Page 2801 - Week 09 - Wednesday, 17 August 2005

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We really do have to go back to the 1996 Canberra: a capital future plan. Contrary to what Mr Corbell says, there are objectives in it and there are things that are to be achieved. But let us look at one page, page 57, Revitalising the Heart of the City. We hear all this talk from the government that “We are the first ones to put a comprehensive plan together for the city.” Mr Corbell, shamed into doing something, put out a flimsy little document a couple of weeks before Mr Snow put his document out so that he could say, “I got there first.” But the genesis of all that Mr Corbell is doing and what has taken four years is, of course, the OECD report that the former government, indeed that I as the former planning minister, commissioned. That report said, “We’ve got to this point in time. Where do we go to from here?”

So the revisionists and the rewriters of history, and those opposite are very good at it, need to actually sit down and take into account all the work that has gone before them. The Chief Minister again said that it is the first time we have had this comprehensive plan. Whether you like it or not, there it is: Canberra: a capital future—ACT strategic plan. What does it cover: the shape we are in; the economy; strategies for a viable sustainable future; sustainability objectives; principles and actions. It then talks about managing the city’s growth and change; the town centres; retail policy and Canberra’s landscape. Gee, Mr Corbell, there is even a section on roads; public transport; the airport; high-speed rail, and so it goes on. So this notion, this rewriting, this ignoring of the truth has to be challenged on every occasion, and of course we will challenge it.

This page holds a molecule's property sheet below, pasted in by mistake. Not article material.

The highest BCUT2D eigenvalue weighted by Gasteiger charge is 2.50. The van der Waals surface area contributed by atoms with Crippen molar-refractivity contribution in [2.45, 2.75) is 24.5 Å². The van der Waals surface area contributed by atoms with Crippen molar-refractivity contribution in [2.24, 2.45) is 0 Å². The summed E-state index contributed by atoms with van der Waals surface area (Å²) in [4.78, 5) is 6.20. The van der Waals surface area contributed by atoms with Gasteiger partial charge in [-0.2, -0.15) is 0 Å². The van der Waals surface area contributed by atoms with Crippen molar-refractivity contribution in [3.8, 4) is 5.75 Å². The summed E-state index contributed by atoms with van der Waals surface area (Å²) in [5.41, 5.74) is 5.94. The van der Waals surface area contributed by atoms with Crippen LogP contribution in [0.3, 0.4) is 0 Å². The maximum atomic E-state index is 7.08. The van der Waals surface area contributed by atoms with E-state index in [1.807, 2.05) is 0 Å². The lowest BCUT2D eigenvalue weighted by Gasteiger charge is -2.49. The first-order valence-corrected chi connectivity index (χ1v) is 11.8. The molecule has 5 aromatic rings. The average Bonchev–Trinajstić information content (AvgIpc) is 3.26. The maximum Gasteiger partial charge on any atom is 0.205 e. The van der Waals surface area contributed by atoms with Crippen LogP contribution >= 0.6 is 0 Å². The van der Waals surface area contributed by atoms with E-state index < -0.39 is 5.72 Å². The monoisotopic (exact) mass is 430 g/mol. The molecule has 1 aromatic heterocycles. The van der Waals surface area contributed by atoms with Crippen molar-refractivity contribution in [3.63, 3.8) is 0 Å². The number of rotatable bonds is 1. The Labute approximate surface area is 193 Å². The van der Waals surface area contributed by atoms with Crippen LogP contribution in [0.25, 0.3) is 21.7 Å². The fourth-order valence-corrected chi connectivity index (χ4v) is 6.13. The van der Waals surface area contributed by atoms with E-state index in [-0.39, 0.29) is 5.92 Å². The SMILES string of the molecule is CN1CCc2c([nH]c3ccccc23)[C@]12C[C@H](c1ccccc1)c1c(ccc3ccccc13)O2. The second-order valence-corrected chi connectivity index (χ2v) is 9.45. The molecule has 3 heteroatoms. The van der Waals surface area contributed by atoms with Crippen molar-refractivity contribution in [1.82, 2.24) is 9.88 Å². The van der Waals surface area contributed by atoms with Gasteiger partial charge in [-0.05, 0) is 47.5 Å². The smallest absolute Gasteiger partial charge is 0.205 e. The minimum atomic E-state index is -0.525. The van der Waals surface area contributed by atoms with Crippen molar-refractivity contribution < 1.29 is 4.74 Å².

The Chief Minister talks about how he brought all these elements together and how it is working. I just remind the Chief Minister of something he said in the radio the other day. He said, “Canberra is not on the radar internationally.” So if we have done all this good work and built up this image of Canberra as the city of the future, the city with the plan, then why are we not on the radar? We are not on the radar because the government has really ignored some of the key things that they need to do to promote the sustainable future of this city.

The Chief Minister stood up and talked about how we have got all these events coming. That is good. The events are good and congratulations to the government for having events. You are not the first government to run events and you will not be the last. But we did have this dearth of events for three years where the government cancelled everything. There were no fireworks celebrations. There was nothing for New Year’s Eve. There was a lackadaisical approach to the multicultural festival, a lackadaisical approach to the Canberra festival. Basically, it all went away. The celebration of the city all went away. So in its own social plan, the government said, “We are going to have events.” Why did we have to put that in that plan? It is because we had forgotten to have them for almost three years.

The interesting thing with all of this is that so much of it was built on the achievements of the former government. Mr Gentleman said, “We have built NICTA.” We started to bid for NICTA. We did the groundwork that helped get NICTA to the ACT. We started the groundwork for the medical school. We did the work that got the medical school here. Mr Gentleman said, “We are fast becoming the heart of the region.” When we were in office, we were the heart of the region because we had regional leaders forums that were ignored by this government when they came to office. We were actually working with the region years and years and years ago. So do not say “We discovered the region.”

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